Safeguards against abuse include having two signatures on all cheques and other documents and daily withdrawal limits on bank accounts. Having a reporting system in place is prudent.

“I had one client who wanted her son to report to her on a quarterly basis on how he was managing the money. It wasn’t that she didn’t trust him. She was being responsible for monitoring her own assets,” says Wahl.

When abuse is suspected or discovered, a grantor has a plethora of legal responses. The first might be described “constructive engagement.” When one client came to Wahl about a daughter who had taken funds from her mother’s bank account without permission, the problem was resolved with a simple phone call.

But sometimes, the kinder, gentler approach will not stop a criminal code offence in progress. If the grantor’s mental capacity is not in question, the power of attorney can be revoked immediately and protective action begun at once. Notification of such should be sent immediately to the location of all assets. A law suit can be commenced that demands an accounting of all transactions, return of funds and placing a lien on the attorney’s property to ensure any losses can be recovered.

In cases where financial abuse is taking place or suspected – and the grantor is incapacitated – other family members need not be helpless bystanders. Although there is a cost, one could go to court and get an order to become a guardian of the incapacitated person. This assignment would “trump” the power of attorney.

Use reason, not passion
In the end, according to Judith Wahl, the compulsion to fill out the power of attorney documents should be slowed by reason rather than passion. After all, a bad selection might be worse than no selection at all. “[The] bottom line is you shouldn’t do one because you [feel you] should have one. You should do one only if you can trust the person you are naming and the person you are naming should not necessarily be a son or daughter,” says Wahl.

Nevertheless, the Continuing Power of Attorney for Property and the Power of Attorney for Personal Care and their legal counterparts in other jurisdictions are becoming common currency in financial and personal planning strategies. But for those who have experience in the process, a caveat is waiting for the next generation. Recently, when the Whites drafted their own representative agreements for property and personal care for their children to sign, they had a speech prepared.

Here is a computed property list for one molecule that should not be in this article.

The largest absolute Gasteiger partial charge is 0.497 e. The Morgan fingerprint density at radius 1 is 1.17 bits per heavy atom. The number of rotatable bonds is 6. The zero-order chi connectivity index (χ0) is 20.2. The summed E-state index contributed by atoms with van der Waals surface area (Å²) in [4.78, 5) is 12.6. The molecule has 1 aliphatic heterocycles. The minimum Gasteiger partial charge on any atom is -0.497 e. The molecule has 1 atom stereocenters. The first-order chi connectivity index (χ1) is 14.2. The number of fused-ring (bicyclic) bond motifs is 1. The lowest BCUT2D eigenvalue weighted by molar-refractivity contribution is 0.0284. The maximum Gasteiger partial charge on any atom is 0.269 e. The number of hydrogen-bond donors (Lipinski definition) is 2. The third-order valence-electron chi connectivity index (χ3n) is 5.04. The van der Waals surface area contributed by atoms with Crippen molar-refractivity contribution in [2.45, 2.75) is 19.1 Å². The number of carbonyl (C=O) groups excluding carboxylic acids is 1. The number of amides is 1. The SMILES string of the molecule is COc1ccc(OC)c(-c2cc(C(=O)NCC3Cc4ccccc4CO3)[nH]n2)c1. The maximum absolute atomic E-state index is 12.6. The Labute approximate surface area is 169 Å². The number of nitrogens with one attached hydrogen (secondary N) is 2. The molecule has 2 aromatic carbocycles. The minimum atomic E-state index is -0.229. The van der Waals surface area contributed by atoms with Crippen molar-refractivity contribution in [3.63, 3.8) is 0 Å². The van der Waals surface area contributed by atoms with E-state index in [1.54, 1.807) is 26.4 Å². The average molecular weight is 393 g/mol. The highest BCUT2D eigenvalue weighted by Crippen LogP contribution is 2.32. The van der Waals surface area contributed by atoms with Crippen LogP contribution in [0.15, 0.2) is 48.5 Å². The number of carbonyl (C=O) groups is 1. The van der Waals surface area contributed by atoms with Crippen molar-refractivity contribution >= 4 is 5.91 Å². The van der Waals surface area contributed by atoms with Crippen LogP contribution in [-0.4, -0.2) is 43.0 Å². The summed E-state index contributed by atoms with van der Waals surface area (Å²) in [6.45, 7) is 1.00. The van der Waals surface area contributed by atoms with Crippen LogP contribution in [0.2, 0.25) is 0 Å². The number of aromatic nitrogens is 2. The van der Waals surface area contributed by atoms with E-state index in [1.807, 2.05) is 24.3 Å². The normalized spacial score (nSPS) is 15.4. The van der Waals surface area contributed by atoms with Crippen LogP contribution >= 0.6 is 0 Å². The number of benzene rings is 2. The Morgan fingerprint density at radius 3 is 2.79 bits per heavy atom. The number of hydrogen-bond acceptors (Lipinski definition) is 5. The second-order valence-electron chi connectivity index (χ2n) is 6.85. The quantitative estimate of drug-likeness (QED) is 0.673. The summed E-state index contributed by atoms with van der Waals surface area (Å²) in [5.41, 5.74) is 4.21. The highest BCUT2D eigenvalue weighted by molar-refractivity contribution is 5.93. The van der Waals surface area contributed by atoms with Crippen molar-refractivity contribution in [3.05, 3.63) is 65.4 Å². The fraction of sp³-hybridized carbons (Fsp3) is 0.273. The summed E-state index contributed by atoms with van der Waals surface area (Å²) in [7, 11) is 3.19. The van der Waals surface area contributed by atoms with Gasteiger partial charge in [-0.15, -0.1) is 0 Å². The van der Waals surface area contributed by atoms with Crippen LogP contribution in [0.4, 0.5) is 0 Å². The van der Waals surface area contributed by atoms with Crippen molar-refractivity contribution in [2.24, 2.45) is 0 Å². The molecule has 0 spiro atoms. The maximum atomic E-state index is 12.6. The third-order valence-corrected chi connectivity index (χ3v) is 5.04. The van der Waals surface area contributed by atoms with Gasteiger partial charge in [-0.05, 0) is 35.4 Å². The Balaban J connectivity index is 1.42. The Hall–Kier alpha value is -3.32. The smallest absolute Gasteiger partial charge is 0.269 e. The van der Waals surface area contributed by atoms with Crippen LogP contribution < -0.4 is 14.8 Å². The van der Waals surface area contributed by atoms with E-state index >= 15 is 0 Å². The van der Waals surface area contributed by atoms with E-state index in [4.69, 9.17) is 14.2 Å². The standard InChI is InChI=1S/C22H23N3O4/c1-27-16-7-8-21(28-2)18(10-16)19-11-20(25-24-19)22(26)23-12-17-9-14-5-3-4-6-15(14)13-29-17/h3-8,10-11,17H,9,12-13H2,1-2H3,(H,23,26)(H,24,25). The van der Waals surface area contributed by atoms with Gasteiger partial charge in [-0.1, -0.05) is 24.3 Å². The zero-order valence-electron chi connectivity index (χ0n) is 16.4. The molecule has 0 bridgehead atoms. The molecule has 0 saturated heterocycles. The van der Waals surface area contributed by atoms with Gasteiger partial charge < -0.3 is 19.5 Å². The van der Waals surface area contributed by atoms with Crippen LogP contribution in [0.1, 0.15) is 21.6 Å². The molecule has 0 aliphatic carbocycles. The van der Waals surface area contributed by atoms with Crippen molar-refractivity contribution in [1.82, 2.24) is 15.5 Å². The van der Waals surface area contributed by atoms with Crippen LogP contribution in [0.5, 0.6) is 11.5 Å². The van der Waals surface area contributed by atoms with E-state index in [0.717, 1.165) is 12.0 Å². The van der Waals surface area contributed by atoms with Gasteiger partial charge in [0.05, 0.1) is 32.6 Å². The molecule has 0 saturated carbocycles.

“They knew how I was struggling. And I said, ‘I can understand if you say no to me.’ But they didn’t. But I did try to caution them that should it ever come to pass, it’s not easy,” says Mary.

*Names have been changed.

Next page: Public guardianship

Public guardianship: You don’t want to go there
Having a Continuing Power of Attorney for Property as part of one’s personal financial planning strategy ensures that your assets will not fall under the public guardianship. Each province and territory has guardianship legislation. Public guardianship occurs when an agency is appointed to take care of the property, financial affairs and physical needs of an older adult who is not mentally capable of making decisions.

This is not where one wants to be for asset management. The 2004 Annual Report of the Office of the Provincial Auditor of Ontario found there were numerous examples of poor investments and the draining of estates in that province’s Office of the Public Guardian and Trustee. In one case, an elderly client’s assets fell by 80 per cent in value over a three-and-a-half year period. In Ontario, the Office of the Public Guardian and Trustee handles 9,000 cases of property and 20 cases of personal-care guardianship.

One such case is that of Ontario resident Joanne Mills (not her real name). Her estranged husband was still on title to the matrimonial home when he suffered a heart attack and brain damage. Because no Continuing Power of Attorney for Property was in place and there were no other relatives to handle his affairs, Ontario’s public guardian stepped in.

As Mills tells the story, at the time of his incapacity, her ex-husband owed tens of thousands of dollars in spousal and child support. At the same time, he owned an equal share of the house. A swap of Mr. Mills’ debt by transferring his interest in the home to his ex-wife made sense, but it didn’t work out that way. After 10 years of meetings, letters and bureaucracy, the house was sold by the trustee’s office.

“I’m still trying to get my fair share from the proceedings from the house… They are eating up the proceeds from the house. Every time they have a meeting of the public guardian, they put that down as an expense,” laments Mills.

Such guardianship can be removed, but it takes time and money. For example, in Saskatchewan, the guardianship ends when the Public Guardian and Trustee receives a certificate of competence in respect of the person or the Public Guardian and Trustee receives a copy of a court order appointing another person or discharging the Public Guardian and Trustee. Guardianship also ends when the adult dies.

Les Kotzer, a wills and estates lawyer at Toronto-based Fish & Associates, says that replacing government guardianship may require the submission of a “management plan” along with the filing fee of several hundred dollars. In some cases, the applicant may also have to post a bond.

James Pasternak is a Toronto-based writer who specializes in personal finance and seniors’ advocacy. His work has appeared in the National Post, 50Plus magazine and numerous other publications and online resources. Pasternak has been twice nominated for the Ministry of Transportation of Ontario Media Award for Excellence in Road User Safety.